It is quiet and peaceful. The sea is inky black. I am amazed at how the color of the sea can change. At times it is the deepest blue I have ever seen and others the blue is light the color of someones eyes. Sometimes it appears green and at others various shades of gray. It is always mysterious, and somehow powerful and peaceful and the same time. This morning dark and not revealing what lies beneath. I am at peace and my heart is thankful. Another pinch me moment. How is it I get to be the one to stand at this railing this morning. Sipping my coffee and hearing the silence. How is it that He chose me? His grace is so amazing. I wish everyone could experience these moments, this joy, His Love.

Work was easy today. we started at 8 and ended by noon. We gathered supplies needed for the galley, dining room and a few things needed for the store . We then spent some time washing our vegetable crates. We have many but most of them are full right now. We had a huge produce order arrive the day before we left. It took many of us most of the afternoon to process it and find space for it below decks. Some one brilliantly decided that we should wash the crates as we empty them along the way to Cameroon. Then by the time we arrive nearly all of them will be empty and clean and ready to use again. So that was my work day today.
That was followed by lunch, a nap and now some computer work.
Tomorrow I do not have to work. I think a date with my hammock and book may be in order.
The light work load at sea is a very nice and welcome break following the 7 weeks of crazy I had at home before leaving. I am feeling rested for the first time in a long while. I am sure that may change once we arrived in Cameroon but for now it is lovely!
Thanks for your prayers. Keep in touch. Love to you all.

Sunday, July 30, 2017

Spain- Who can believe it?

I have arrived in Spain. I continually have to pinch myself to make sure this is all real. I cant believe this is my life. Yesterday I spent part of my day reflecting on just how far Christ has brought me and just how different my life looks. It seems impossible. And in the world it would be. But with Christ all this is possible. He makes the unreachable reachable and the unremarkable something new. He redeems all that is lost if we just ask him. I am left in awe and so very thankful.

I left Virginia on Sunday after running lots of last minute errands. Lori then drove me to North Carolina. It was a difficult goodbye for me as I was leaving my closet friend in a unsure situation. Recent changes in her life made walking out this decision very difficult for me.What I really wanted was to put her and her dog on the plane with me and bring them along. What I had to do however was place her in God's hands. This was so hard for me, and my emotions were a wreck. Lori has been a good friend to me for many years. The enemy whispered to me "How can you leave her in her time of need?" But God....God says He loves her and will never forsake her. That he has a plan for her. So in those promises I must trust. To walk forward and hold a steady course with Gods help.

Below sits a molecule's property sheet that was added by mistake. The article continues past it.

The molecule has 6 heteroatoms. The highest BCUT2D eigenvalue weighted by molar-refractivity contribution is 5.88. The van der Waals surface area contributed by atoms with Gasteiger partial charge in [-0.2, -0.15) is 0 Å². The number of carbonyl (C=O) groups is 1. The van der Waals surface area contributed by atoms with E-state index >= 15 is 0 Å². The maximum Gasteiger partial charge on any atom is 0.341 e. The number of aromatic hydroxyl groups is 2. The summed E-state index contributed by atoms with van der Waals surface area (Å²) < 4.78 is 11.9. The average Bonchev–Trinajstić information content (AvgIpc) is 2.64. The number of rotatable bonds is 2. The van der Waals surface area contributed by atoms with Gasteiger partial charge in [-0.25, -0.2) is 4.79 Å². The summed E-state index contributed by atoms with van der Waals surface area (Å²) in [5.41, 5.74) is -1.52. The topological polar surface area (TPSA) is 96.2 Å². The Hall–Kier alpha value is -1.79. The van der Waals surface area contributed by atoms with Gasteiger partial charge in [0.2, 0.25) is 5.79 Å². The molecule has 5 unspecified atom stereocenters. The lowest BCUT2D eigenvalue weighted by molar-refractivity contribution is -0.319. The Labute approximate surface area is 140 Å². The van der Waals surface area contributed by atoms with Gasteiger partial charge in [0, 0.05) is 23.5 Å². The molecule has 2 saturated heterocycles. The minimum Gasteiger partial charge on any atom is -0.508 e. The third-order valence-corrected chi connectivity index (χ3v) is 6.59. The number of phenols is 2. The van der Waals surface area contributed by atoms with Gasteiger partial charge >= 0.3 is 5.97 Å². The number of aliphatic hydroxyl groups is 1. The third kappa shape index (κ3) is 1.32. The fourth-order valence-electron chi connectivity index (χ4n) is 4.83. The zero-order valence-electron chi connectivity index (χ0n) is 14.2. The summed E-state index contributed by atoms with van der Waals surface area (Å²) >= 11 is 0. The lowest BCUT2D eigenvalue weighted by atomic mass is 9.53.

I arrived on Tuesday in Gran Canaries, Spain. My travels were quite smooth and I did not have any problems. A few moments of discomfort and self doubt as I arrived at the airport and did not find my ride waiting for me. I began to question  if I flew in to the correct airport. You see the Canary Islands are a chain of islands and I suddenly wondered if I had booked a flight to the wrong one. My phone would not connect to the Internet in the airport and I had no way to call the ship as I turned off my phone service as I left the states. Anxiety began to rise after about  10 minutes- you see it is very unlike Mercy ships to not be there.. I walked outside to look for the very familiar white vehicles and back in again several times. Then I remembered to stop and pray. I decided it would be best to just sit down and wait a few minutes and then if no one came I could ask the police near by for help. It took only a few short minutes for a young women from the ship to walk up and ask if I was Jennifer. Her and several others from the ship had been waiting for me in International arrivals. I however had changed planes in Madrid so I had arrived  in domestic arrivals. So they were there all along and we were just  at opposite ends of the airport. We were soon loaded up and were on our way to the ship with no further problems.